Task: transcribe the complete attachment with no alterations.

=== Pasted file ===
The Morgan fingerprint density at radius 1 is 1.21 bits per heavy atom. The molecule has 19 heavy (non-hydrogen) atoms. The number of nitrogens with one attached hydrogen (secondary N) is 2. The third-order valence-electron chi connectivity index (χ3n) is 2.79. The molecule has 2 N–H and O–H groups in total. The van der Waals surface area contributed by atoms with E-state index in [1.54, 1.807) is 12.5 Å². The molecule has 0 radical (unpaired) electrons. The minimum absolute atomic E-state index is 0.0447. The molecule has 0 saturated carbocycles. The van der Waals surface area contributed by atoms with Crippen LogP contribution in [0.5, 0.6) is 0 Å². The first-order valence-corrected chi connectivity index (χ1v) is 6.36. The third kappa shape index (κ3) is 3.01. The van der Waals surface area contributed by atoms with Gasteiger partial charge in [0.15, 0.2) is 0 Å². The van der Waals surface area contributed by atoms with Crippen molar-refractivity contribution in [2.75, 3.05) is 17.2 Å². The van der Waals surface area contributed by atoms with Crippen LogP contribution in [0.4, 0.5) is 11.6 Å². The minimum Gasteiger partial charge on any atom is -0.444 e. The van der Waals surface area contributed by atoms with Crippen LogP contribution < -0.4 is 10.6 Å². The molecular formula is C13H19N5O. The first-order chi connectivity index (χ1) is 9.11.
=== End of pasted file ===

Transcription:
The Morgan fingerprint density at radius 1 is 1.21 bits per heavy atom. The molecule has 19 heavy (non-hydrogen) atoms. The number of nitrogens with one attached hydrogen (secondary N) is 2. The third-order valence-electron chi connectivity index (χ3n) is 2.79. The molecule has 2 N–H and O–H groups in total. The van der Waals surface area contributed by atoms with E-state index in [1.54, 1.807) is 12.5 Å². The molecule has 0 radical (unpaired) electrons. The minimum absolute atomic E-state index is 0.0447. The molecule has 0 saturated carbocycles. The van der Waals surface area contributed by atoms with Crippen LogP contribution in [0.5, 0.6) is 0 Å². The first-order valence-corrected chi connectivity index (χ1v) is 6.36. The third kappa shape index (κ3) is 3.01. The van der Waals surface area contributed by atoms with Gasteiger partial charge in [0.15, 0.2) is 0 Å². The van der Waals surface area contributed by atoms with Crippen molar-refractivity contribution in [2.75, 3.05) is 17.2 Å². The van der Waals surface area contributed by atoms with Crippen LogP contribution in [0.4, 0.5) is 11.6 Å². The minimum Gasteiger partial charge on any atom is -0.444 e. The van der Waals surface area contributed by atoms with Crippen LogP contribution < -0.4 is 10.6 Å². The molecular formula is C13H19N5O. The first-order chi connectivity index (χ1) is 9.11.